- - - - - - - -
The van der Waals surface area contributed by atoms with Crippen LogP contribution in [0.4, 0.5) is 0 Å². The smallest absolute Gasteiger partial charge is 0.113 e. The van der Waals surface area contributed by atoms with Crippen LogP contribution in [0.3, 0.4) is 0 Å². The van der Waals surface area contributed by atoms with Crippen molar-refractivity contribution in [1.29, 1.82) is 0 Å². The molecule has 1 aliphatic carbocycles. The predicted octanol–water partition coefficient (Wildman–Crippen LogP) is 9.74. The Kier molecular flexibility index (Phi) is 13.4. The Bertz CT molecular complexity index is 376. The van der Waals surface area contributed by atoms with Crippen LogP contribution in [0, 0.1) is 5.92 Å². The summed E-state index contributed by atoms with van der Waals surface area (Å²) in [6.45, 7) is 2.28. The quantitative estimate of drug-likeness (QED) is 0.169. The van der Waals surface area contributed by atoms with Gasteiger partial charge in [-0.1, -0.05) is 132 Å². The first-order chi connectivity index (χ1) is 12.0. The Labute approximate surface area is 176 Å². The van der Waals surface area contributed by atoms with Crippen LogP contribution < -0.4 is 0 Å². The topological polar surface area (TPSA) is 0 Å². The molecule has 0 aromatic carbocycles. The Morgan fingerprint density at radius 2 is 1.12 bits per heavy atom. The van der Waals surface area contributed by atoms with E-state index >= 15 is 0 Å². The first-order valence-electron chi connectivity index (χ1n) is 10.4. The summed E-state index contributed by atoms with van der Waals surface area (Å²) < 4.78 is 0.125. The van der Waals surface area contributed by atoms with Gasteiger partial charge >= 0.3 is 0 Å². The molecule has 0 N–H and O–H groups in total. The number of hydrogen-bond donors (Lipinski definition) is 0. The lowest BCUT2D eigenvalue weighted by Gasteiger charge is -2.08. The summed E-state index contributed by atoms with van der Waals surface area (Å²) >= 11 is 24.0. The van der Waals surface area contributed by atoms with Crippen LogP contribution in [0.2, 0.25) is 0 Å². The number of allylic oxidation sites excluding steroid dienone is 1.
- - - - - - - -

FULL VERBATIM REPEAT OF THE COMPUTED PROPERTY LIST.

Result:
The van der Waals surface area contributed by atoms with Crippen LogP contribution in [0.4, 0.5) is 0 Å². The smallest absolute Gasteiger partial charge is 0.113 e. The van der Waals surface area contributed by atoms with Crippen LogP contribution in [0.3, 0.4) is 0 Å². The van der Waals surface area contributed by atoms with Crippen molar-refractivity contribution in [1.29, 1.82) is 0 Å². The molecule has 1 aliphatic carbocycles. The predicted octanol–water partition coefficient (Wildman–Crippen LogP) is 9.74. The Kier molecular flexibility index (Phi) is 13.4. The Bertz CT molecular complexity index is 376. The van der Waals surface area contributed by atoms with Crippen LogP contribution in [0, 0.1) is 5.92 Å². The summed E-state index contributed by atoms with van der Waals surface area (Å²) in [6.45, 7) is 2.28. The quantitative estimate of drug-likeness (QED) is 0.169. The van der Waals surface area contributed by atoms with Gasteiger partial charge in [-0.1, -0.05) is 132 Å². The first-order chi connectivity index (χ1) is 12.0. The Labute approximate surface area is 176 Å². The van der Waals surface area contributed by atoms with Crippen LogP contribution < -0.4 is 0 Å². The topological polar surface area (TPSA) is 0 Å². The molecule has 0 aromatic carbocycles. The Morgan fingerprint density at radius 2 is 1.12 bits per heavy atom. The van der Waals surface area contributed by atoms with E-state index >= 15 is 0 Å². The first-order valence-electron chi connectivity index (χ1n) is 10.4. The summed E-state index contributed by atoms with van der Waals surface area (Å²) < 4.78 is 0.125. The van der Waals surface area contributed by atoms with Gasteiger partial charge >= 0.3 is 0 Å². The molecule has 0 N–H and O–H groups in total. The number of hydrogen-bond donors (Lipinski definition) is 0. The lowest BCUT2D eigenvalue weighted by Gasteiger charge is -2.08. The summed E-state index contributed by atoms with van der Waals surface area (Å²) >= 11 is 24.0. The van der Waals surface area contributed by atoms with Crippen LogP contribution in [0.2, 0.25) is 0 Å². The number of allylic oxidation sites excluding steroid dienone is 1.